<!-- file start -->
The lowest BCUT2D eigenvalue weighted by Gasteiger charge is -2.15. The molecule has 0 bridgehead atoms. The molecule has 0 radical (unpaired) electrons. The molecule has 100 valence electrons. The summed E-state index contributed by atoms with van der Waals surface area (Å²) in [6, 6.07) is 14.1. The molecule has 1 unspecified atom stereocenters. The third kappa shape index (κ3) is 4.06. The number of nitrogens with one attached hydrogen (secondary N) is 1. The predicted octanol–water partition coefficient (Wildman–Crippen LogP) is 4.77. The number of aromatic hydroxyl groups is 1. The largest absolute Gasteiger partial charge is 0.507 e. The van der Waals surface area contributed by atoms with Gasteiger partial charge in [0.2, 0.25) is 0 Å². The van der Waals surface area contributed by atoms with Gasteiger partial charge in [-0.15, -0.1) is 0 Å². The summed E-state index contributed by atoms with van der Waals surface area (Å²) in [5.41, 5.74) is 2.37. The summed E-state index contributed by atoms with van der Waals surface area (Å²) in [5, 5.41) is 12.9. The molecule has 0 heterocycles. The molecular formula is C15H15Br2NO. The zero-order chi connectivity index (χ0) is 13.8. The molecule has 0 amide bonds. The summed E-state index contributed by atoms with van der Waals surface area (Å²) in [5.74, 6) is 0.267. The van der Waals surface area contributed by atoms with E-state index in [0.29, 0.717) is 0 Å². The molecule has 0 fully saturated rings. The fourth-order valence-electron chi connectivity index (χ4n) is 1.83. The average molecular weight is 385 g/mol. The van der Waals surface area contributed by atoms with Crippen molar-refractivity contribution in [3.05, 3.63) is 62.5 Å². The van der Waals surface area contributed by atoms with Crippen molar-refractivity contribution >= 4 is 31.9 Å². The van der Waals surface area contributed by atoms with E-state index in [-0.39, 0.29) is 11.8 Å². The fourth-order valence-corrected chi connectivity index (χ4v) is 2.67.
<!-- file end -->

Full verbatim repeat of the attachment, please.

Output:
The lowest BCUT2D eigenvalue weighted by Gasteiger charge is -2.15. The molecule has 0 bridgehead atoms. The molecule has 0 radical (unpaired) electrons. The molecule has 100 valence electrons. The summed E-state index contributed by atoms with van der Waals surface area (Å²) in [6, 6.07) is 14.1. The molecule has 1 unspecified atom stereocenters. The third kappa shape index (κ3) is 4.06. The number of nitrogens with one attached hydrogen (secondary N) is 1. The predicted octanol–water partition coefficient (Wildman–Crippen LogP) is 4.77. The number of aromatic hydroxyl groups is 1. The largest absolute Gasteiger partial charge is 0.507 e. The van der Waals surface area contributed by atoms with Gasteiger partial charge in [0.2, 0.25) is 0 Å². The van der Waals surface area contributed by atoms with Gasteiger partial charge in [-0.15, -0.1) is 0 Å². The summed E-state index contributed by atoms with van der Waals surface area (Å²) in [5.41, 5.74) is 2.37. The summed E-state index contributed by atoms with van der Waals surface area (Å²) in [5, 5.41) is 12.9. The molecule has 0 heterocycles. The molecular formula is C15H15Br2NO. The zero-order chi connectivity index (χ0) is 13.8. The molecule has 0 amide bonds. The summed E-state index contributed by atoms with van der Waals surface area (Å²) in [5.74, 6) is 0.267. The van der Waals surface area contributed by atoms with E-state index in [0.29, 0.717) is 0 Å². The molecule has 0 fully saturated rings. The fourth-order valence-electron chi connectivity index (χ4n) is 1.83. The average molecular weight is 385 g/mol. The van der Waals surface area contributed by atoms with Crippen molar-refractivity contribution in [3.05, 3.63) is 62.5 Å². The van der Waals surface area contributed by atoms with Crippen molar-refractivity contribution >= 4 is 31.9 Å². The van der Waals surface area contributed by atoms with E-state index in [-0.39, 0.29) is 11.8 Å². The fourth-order valence-corrected chi connectivity index (χ4v) is 2.67.